Pricing Yourself As A Freelance Writer
One of the most difficult aspects of being a freelance writer is setting your rates. On the one hand, you could miss out on higher paying rates if you set your rates low and publicise them on your website as such.
Alternatively, you could price yourself out of some great long-term gigs by not showing flexibility in your rates.
It’s a dilemma that has slipped up many a writer, but luckily there are ways to deal with the issue without getting too stressed out over it.
Be Honest with Yourself
First of all, it is really important to be honest with yourself when you are starting out. If you feel confident that your work could easily be published online, in a magazine or newspaper, then you should have no problem with setting your rates fairly high and asking for a good price for your services.
Having the confidence and experience to know what is a low paying gig and what is the level you feel you are at is integral to your career, so keep your eye on the market and the paying rates for the publications that you are looking to write for. This will give you an indication of how much you should be charging for your services. Just don’t price yourself out of the market!
Look at the Competition
You should always be reading up on other authorities in your niche. It keeps you informed and allows you to see what topics have been done before and which ones are popular. It will also allow for opportunities to see what other writers charge for their services. If you feel that you are doing as good a job as your competitors, you should be confident enough to charge the same or more for your services, knowing that you can back up those rates with the quality of your writing.
Be Employable and Sell Yourself
There are a lot of freelance writers in the world, and 90% of them could have just as much skill as a writer as you. That’s a simple fact. But the difference between you getting the gig and not the other 90% is how you come across in your exchanges with the employers. Are you employable? That is the question that they are going to be asking when they are inundated with offers from writers.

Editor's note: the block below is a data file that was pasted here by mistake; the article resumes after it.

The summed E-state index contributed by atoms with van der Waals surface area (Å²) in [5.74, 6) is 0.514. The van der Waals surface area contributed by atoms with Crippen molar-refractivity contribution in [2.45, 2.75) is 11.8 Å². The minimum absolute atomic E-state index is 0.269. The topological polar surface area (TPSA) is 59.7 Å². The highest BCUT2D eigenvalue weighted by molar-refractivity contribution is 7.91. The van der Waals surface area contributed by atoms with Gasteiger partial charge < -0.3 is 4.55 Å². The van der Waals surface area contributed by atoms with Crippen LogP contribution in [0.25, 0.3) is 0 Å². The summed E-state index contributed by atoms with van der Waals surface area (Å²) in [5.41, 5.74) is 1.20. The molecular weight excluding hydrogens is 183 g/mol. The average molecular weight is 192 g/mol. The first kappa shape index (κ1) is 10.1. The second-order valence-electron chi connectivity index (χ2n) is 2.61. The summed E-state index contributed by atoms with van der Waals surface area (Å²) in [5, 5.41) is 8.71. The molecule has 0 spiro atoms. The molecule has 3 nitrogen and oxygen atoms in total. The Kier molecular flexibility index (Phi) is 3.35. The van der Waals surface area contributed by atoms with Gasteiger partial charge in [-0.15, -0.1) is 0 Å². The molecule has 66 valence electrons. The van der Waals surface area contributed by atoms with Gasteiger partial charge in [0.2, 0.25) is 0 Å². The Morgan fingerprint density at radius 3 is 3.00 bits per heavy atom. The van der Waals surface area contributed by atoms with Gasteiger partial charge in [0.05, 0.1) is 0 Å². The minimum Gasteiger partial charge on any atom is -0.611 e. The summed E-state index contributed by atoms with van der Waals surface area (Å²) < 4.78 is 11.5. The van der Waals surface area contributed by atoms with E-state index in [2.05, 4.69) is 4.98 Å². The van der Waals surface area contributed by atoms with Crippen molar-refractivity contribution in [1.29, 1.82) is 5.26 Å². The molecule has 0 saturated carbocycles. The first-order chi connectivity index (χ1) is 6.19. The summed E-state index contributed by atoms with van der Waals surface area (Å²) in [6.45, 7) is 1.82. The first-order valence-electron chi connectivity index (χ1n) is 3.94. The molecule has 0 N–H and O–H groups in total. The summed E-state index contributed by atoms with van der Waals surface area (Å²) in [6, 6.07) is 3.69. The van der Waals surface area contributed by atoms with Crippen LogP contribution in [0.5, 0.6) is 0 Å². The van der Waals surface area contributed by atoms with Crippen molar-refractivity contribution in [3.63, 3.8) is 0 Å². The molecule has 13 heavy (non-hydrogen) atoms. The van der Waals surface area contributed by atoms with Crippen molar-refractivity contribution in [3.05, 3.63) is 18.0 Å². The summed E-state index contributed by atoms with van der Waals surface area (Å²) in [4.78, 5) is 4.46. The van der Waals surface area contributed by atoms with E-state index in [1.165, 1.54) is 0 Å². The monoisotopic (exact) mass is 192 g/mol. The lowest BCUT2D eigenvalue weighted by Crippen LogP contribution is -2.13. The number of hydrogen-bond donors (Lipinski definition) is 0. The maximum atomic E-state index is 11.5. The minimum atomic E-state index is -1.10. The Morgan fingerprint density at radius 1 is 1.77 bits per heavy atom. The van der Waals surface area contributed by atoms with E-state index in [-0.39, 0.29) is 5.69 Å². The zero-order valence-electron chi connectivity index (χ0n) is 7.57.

What should make you stand out from the crowd is your personality, how professional you are and the fact that you always reply to correspondence quickly. Don’t be afraid to ask questions, follow up on queries when you haven’t received a response and be engaging at all times. It could be the difference between you being forgotten and you getting the gig.
Stand Your Ground on Rates
When you have the confidence to say ‘this is what I am worth and I won’t take a penny less’ it is important for you to stand your ground and have the confidence to stand firm to those rates. If you start saying ‘oh go on then’ and lowering your rates it could really start to dent your finances, especially if you write for ten clients and five of them are on a lower rate than you should have them on.
At the end of the day, we all have to put food on the table, so a little flexibility here and there is fine, but not to the detriment of your long term finances. In most cases, a client will understand why you are not budging on the rates and accept them, but if they don’t, as yourself a simple question: What am I worth? The answer to that question will decide whether or not you take on that client or walk away.
Be Confident and Say No
It is fair to say that the word ‘confidence’ is key to the majority of freelance careers. The confidence to say ‘no’ is very important because it can make or break your career in the long run. Taking on too many low-paying clients because you’re too afraid to say no can lead to stress and exhaustion, and chances are you will burn out in no time at all.
It is hard to say no – especially at the beginning when you’re wet behind the ears and eager to please – but when you are in a better position because you have picked your shots and have fewer, higher-paying clients rather than the opposite, you will have a much broader smile on your face. Just make sure that when you do decline your services, you always do it professionally and politely.